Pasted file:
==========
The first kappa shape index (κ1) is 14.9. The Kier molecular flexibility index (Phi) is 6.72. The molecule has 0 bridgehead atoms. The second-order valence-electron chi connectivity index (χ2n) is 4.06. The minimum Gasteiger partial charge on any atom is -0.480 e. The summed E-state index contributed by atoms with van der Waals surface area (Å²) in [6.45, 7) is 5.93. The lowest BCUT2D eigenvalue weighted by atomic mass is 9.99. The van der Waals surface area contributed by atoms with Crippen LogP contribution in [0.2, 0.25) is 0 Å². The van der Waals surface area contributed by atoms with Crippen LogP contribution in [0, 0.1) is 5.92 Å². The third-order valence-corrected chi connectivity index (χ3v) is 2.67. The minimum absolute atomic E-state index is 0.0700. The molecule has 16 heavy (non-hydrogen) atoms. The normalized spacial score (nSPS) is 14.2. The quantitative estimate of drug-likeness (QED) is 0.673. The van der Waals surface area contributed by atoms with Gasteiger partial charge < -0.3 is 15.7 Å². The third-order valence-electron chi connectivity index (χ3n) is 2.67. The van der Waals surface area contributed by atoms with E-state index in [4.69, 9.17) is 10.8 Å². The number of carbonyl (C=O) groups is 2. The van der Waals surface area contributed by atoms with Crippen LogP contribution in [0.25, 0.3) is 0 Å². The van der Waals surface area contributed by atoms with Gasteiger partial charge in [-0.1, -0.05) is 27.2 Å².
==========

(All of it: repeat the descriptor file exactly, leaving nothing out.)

The first kappa shape index (κ1) is 14.9. The Kier molecular flexibility index (Phi) is 6.72. The molecule has 0 bridgehead atoms. The second-order valence-electron chi connectivity index (χ2n) is 4.06. The minimum Gasteiger partial charge on any atom is -0.480 e. The summed E-state index contributed by atoms with van der Waals surface area (Å²) in [6.45, 7) is 5.93. The lowest BCUT2D eigenvalue weighted by atomic mass is 9.99. The van der Waals surface area contributed by atoms with Crippen LogP contribution in [0.2, 0.25) is 0 Å². The van der Waals surface area contributed by atoms with Crippen LogP contribution in [0, 0.1) is 5.92 Å². The third-order valence-corrected chi connectivity index (χ3v) is 2.67. The minimum absolute atomic E-state index is 0.0700. The molecule has 16 heavy (non-hydrogen) atoms. The normalized spacial score (nSPS) is 14.2. The quantitative estimate of drug-likeness (QED) is 0.673. The van der Waals surface area contributed by atoms with Gasteiger partial charge < -0.3 is 15.7 Å². The third-order valence-electron chi connectivity index (χ3n) is 2.67. The van der Waals surface area contributed by atoms with E-state index in [4.69, 9.17) is 10.8 Å². The number of carbonyl (C=O) groups is 2. The van der Waals surface area contributed by atoms with Crippen LogP contribution in [0.25, 0.3) is 0 Å². The van der Waals surface area contributed by atoms with Gasteiger partial charge in [-0.1, -0.05) is 27.2 Å².